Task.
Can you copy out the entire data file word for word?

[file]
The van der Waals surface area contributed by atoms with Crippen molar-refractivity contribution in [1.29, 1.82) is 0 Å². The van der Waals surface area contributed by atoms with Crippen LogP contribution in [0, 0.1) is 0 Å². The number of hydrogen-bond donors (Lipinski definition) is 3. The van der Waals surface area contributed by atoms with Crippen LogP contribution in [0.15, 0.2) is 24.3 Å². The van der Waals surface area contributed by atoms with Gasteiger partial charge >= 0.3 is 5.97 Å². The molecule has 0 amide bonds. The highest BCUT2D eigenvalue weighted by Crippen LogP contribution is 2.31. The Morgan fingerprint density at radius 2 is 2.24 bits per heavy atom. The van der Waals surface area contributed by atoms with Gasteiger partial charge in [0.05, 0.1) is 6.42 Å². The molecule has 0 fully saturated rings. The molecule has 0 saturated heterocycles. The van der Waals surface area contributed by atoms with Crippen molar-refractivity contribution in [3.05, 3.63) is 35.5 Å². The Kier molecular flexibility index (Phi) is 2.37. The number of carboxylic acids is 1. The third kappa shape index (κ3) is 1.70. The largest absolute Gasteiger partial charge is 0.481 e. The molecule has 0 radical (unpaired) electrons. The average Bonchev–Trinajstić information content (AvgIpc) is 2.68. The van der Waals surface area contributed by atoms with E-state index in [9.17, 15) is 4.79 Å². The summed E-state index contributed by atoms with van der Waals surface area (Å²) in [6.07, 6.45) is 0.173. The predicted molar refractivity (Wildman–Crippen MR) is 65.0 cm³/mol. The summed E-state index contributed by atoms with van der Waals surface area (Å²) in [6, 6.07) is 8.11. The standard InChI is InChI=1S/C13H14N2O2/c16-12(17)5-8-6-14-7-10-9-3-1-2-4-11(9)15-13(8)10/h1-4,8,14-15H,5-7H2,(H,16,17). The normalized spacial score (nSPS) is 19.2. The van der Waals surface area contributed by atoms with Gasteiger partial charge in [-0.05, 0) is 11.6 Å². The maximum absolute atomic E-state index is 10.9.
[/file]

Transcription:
The van der Waals surface area contributed by atoms with Crippen molar-refractivity contribution in [1.29, 1.82) is 0 Å². The van der Waals surface area contributed by atoms with Crippen LogP contribution in [0, 0.1) is 0 Å². The number of hydrogen-bond donors (Lipinski definition) is 3. The van der Waals surface area contributed by atoms with Crippen LogP contribution in [0.15, 0.2) is 24.3 Å². The van der Waals surface area contributed by atoms with Gasteiger partial charge >= 0.3 is 5.97 Å². The molecule has 0 amide bonds. The highest BCUT2D eigenvalue weighted by Crippen LogP contribution is 2.31. The Morgan fingerprint density at radius 2 is 2.24 bits per heavy atom. The van der Waals surface area contributed by atoms with Gasteiger partial charge in [0.05, 0.1) is 6.42 Å². The molecule has 0 fully saturated rings. The molecule has 0 saturated heterocycles. The van der Waals surface area contributed by atoms with Crippen molar-refractivity contribution in [3.05, 3.63) is 35.5 Å². The Kier molecular flexibility index (Phi) is 2.37. The number of carboxylic acids is 1. The third kappa shape index (κ3) is 1.70. The largest absolute Gasteiger partial charge is 0.481 e. The molecule has 0 radical (unpaired) electrons. The average Bonchev–Trinajstić information content (AvgIpc) is 2.68. The van der Waals surface area contributed by atoms with E-state index in [9.17, 15) is 4.79 Å². The summed E-state index contributed by atoms with van der Waals surface area (Å²) in [6.07, 6.45) is 0.173. The predicted molar refractivity (Wildman–Crippen MR) is 65.0 cm³/mol. The summed E-state index contributed by atoms with van der Waals surface area (Å²) in [6, 6.07) is 8.11. The standard InChI is InChI=1S/C13H14N2O2/c16-12(17)5-8-6-14-7-10-9-3-1-2-4-11(9)15-13(8)10/h1-4,8,14-15H,5-7H2,(H,16,17). The normalized spacial score (nSPS) is 19.2. The van der Waals surface area contributed by atoms with Gasteiger partial charge in [-0.05, 0) is 11.6 Å². The maximum absolute atomic E-state index is 10.9.